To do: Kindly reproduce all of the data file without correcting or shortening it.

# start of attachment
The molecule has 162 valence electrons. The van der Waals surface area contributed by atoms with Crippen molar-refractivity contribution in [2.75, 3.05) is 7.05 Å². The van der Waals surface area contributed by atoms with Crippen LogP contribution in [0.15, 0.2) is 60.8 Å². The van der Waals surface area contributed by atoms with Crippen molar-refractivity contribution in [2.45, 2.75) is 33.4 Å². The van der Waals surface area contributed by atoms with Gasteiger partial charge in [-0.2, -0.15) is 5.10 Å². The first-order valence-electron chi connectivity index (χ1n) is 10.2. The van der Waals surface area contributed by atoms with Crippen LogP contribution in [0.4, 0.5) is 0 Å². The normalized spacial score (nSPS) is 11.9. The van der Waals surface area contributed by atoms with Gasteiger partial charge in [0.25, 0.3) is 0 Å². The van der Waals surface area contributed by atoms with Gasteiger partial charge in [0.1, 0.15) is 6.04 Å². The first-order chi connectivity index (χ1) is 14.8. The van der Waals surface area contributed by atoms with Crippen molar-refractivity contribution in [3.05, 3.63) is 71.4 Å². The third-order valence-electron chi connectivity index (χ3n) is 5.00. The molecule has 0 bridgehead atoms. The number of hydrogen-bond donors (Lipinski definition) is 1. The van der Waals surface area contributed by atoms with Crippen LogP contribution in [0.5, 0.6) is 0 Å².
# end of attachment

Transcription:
The molecule has 162 valence electrons. The van der Waals surface area contributed by atoms with Crippen molar-refractivity contribution in [2.75, 3.05) is 7.05 Å². The van der Waals surface area contributed by atoms with Crippen LogP contribution in [0.15, 0.2) is 60.8 Å². The van der Waals surface area contributed by atoms with Crippen molar-refractivity contribution in [2.45, 2.75) is 33.4 Å². The van der Waals surface area contributed by atoms with Gasteiger partial charge in [-0.2, -0.15) is 5.10 Å². The first-order valence-electron chi connectivity index (χ1n) is 10.2. The van der Waals surface area contributed by atoms with Crippen LogP contribution in [0.4, 0.5) is 0 Å². The normalized spacial score (nSPS) is 11.9. The van der Waals surface area contributed by atoms with Gasteiger partial charge in [0.25, 0.3) is 0 Å². The van der Waals surface area contributed by atoms with Gasteiger partial charge in [0.1, 0.15) is 6.04 Å². The first-order chi connectivity index (χ1) is 14.8. The van der Waals surface area contributed by atoms with Crippen molar-refractivity contribution in [3.05, 3.63) is 71.4 Å². The third-order valence-electron chi connectivity index (χ3n) is 5.00. The molecule has 0 bridgehead atoms. The number of hydrogen-bond donors (Lipinski definition) is 1. The van der Waals surface area contributed by atoms with Crippen LogP contribution in [0.5, 0.6) is 0 Å².